Julia Salazar Is A Cautionary Tale: Question Israel And Your Jewishness Will Be Questioned
For most of my life, I vacillated between feeling either way too Jewish or not Jewish enough. In my Catholic suburb of Boston, I downplayed my Jewish identity. But in Jewish institutions like Brandeis and Hillel, I felt like an outsider.
One moment in particular sticks out from all the rest. In 2007, I was studying abroad in Italy and I took a trip to Florence with some friends during Sukkot. We were invited to eat in the Sukkah at the local synagogue. I was nervous since I was raised secular, never actually attending services with a congregation. But my friends assured me it would be a welcoming and laid-back event.
When I met the rabbi, he asked me if I was Jewish and what my last name was. When I told him yes, I was Jewish, and my last name is Petruzzi, he looked at me with disgust.
“Your mother married outside of the Jewish faith? She tainted your family’s blood! You must find a Jewish husband to fix that.”
I was shocked, and sat there in silence. I couldn’t find the words to express my disbelief and anger. This was a leader in the Jewish community who didn’t think twice about questioning my Jewish identity. Not to mention the irony that as an Italian Jew, I didn’t feel welcome in a synagogue in Florence.
I wish I could say this kind of experience is rare within Jewish institutional life. However, based on my conversations with my peers, particularly Jews of Color, Mizrahi/Sephardi Jews, queer Jews, Jews by Choice, patrilineal Jews, or really anyone else that doesn’t meet a harsh — and inaccurate — Jewish purity test, this experience is painfully common.
Many of us are made to feel that our Jewish identity is conditional. We are only considered authentic Jews if we join a synagogue, keep kosher, and marry a Jew. And even when those criteria are met, many Jews of Color still experience racism and exclusion within the Jewish community.
There is one other path you can take to keep people from questioning your Jewish identity. You can develop a strong, unquestioning connection to the state of Israel. This, too, will protect you from being constantly questioned about your Jewish identity.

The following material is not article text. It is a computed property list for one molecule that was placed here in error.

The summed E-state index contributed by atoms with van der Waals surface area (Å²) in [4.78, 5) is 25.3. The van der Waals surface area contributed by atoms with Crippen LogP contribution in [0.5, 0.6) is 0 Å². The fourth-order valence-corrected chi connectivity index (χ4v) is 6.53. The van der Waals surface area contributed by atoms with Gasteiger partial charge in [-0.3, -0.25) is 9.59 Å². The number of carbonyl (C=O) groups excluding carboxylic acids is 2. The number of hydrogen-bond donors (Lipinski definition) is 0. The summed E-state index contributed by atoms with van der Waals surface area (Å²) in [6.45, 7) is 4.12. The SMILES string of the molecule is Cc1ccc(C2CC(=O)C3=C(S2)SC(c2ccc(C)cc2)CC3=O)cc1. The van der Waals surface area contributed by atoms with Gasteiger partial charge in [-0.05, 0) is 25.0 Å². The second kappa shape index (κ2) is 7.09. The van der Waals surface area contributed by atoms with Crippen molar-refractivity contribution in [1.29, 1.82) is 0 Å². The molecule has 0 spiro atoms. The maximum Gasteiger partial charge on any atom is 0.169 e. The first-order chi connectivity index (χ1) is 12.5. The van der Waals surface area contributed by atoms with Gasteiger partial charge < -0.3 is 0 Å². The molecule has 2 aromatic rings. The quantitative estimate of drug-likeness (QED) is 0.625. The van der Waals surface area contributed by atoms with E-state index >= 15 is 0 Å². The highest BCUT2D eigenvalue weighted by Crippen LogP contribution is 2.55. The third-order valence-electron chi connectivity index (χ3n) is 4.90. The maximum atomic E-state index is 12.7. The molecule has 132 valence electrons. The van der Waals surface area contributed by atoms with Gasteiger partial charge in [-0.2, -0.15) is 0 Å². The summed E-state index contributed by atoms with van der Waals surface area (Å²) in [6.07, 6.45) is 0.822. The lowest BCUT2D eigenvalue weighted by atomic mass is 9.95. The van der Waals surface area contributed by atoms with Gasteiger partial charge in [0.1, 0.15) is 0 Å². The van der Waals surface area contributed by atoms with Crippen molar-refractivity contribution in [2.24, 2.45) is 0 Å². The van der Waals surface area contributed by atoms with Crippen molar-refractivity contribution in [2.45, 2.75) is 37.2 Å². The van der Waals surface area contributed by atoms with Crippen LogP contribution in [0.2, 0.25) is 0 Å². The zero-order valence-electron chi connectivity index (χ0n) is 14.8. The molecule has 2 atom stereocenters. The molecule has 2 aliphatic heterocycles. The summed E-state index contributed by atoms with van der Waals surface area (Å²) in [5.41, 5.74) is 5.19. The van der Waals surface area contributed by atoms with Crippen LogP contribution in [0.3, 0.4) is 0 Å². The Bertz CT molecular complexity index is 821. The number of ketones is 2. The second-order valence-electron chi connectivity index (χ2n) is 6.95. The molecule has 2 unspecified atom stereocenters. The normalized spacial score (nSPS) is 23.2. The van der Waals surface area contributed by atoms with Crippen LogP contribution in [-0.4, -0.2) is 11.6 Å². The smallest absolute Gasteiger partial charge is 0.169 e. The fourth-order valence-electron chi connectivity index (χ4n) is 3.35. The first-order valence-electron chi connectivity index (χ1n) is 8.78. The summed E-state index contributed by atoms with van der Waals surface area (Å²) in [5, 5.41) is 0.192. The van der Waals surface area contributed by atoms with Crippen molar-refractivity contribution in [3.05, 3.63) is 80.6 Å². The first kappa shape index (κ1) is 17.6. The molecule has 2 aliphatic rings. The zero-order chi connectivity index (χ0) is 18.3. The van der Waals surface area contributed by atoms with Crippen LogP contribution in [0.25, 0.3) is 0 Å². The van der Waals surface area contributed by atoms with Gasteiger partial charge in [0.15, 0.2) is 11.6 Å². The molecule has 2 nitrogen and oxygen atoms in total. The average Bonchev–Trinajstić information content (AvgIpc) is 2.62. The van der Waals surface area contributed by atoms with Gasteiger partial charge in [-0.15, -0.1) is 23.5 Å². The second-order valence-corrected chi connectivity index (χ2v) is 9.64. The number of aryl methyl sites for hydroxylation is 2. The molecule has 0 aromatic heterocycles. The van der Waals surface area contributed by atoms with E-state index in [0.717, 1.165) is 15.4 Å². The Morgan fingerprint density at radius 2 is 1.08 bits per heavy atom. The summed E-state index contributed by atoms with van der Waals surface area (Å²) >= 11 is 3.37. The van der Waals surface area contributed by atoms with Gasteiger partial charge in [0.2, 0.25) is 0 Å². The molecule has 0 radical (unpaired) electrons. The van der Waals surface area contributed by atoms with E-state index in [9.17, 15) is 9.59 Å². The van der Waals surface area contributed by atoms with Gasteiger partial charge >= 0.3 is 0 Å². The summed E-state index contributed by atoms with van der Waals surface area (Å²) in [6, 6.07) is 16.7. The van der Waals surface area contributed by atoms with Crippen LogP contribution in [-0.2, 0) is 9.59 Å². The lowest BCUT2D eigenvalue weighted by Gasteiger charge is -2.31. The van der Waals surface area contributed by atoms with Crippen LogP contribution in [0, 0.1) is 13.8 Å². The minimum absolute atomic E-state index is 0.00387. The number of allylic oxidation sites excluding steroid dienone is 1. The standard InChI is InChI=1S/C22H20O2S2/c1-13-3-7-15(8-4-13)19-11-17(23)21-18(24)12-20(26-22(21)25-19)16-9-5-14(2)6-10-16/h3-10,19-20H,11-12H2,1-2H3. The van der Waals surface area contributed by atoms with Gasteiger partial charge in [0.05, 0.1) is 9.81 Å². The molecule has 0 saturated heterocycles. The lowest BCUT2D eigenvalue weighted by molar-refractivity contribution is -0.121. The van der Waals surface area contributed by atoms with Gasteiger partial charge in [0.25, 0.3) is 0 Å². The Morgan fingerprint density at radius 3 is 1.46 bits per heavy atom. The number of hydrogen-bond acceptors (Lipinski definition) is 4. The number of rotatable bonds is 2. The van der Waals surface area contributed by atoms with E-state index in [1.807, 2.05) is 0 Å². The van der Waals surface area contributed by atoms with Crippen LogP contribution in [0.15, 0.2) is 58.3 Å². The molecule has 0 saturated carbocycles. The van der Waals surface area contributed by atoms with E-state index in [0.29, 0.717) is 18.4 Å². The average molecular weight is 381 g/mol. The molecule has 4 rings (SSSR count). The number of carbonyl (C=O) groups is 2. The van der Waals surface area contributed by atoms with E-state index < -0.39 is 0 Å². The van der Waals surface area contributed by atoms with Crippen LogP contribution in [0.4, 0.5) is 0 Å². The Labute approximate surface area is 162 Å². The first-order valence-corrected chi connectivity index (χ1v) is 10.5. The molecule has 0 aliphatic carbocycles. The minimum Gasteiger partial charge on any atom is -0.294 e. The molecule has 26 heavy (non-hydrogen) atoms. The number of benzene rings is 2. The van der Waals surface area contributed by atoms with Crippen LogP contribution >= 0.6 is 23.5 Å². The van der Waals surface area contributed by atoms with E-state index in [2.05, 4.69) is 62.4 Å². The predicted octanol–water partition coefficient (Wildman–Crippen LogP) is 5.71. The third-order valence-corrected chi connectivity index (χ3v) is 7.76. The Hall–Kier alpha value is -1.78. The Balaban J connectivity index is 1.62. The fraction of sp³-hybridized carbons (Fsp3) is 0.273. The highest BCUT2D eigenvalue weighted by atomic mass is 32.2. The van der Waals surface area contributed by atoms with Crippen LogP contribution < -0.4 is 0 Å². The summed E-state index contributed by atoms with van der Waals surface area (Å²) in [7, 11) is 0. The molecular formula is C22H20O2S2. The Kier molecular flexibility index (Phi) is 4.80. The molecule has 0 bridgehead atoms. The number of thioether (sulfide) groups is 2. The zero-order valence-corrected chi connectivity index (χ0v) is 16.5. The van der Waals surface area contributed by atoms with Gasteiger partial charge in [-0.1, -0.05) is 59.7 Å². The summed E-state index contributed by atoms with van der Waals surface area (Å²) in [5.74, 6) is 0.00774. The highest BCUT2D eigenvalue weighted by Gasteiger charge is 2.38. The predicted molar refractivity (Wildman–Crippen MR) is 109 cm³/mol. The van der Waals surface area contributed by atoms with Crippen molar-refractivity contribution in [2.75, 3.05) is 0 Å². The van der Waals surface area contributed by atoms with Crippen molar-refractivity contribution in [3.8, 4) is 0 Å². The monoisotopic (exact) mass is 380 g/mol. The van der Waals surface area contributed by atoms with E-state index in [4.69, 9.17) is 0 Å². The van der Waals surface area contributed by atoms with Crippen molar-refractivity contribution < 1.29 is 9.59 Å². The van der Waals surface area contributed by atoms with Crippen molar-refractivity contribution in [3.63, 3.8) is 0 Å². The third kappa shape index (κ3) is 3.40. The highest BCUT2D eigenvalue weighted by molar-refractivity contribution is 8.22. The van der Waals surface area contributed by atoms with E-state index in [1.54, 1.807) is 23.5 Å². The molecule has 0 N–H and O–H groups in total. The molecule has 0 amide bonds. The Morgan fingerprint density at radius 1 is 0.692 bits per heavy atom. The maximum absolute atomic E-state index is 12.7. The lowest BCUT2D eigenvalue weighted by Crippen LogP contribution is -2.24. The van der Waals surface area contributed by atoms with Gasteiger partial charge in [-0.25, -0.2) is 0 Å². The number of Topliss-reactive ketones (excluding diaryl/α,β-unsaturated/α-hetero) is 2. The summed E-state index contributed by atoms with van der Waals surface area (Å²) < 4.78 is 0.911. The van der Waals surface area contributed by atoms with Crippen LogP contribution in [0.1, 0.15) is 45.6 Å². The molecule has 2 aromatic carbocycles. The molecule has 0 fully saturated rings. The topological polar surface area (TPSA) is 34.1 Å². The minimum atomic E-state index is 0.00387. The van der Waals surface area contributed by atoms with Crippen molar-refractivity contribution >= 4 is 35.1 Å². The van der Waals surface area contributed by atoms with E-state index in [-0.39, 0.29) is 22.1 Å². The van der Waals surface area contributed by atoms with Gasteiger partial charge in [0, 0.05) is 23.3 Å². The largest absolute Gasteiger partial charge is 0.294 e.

But when we seek a Jewish identity that differs from one of those two paths, we are deemed disconnected from our Jewish identity, and our Jewishness gets called into question.
Case in point: Julia Salazar, a candidate for New York Senate, recently came under fire from an exposé in Tablet Magazine. She purportedly mislead New York voters about aspects of her identity, including the evolution of her political beliefs, her birthplace, and the validity of her Jewish identity.
In response, Salazar has explained at length that she was not raised Jewish, but reconnected with her Jewish identity in college, specifically after her father died.
Whether or not her father had a Catholic funeral or saw himself as Jewish, it is common for Jews, especially in Christian-dominated communities, to leave behind their Jewish identities in order to survive in the dominant culture and maintain safety. And the fact that Salazar “converted” to Judaism via the Columbia-Barnard Hillel should be more than enough proof of Salazar’s Jewishness.
But for the American Jewish community, it’s not. The exposé was met with nothing short of a witch-hunt. And it’s no mystery as to why.
The Tablet article itself explicitly tied Salazar’s evolving views on Israel, from very pro-Israel to supporting BDS, to questions about her Jewishness. It drew a straight line from questioning the occupation to being questioned about Jewishness.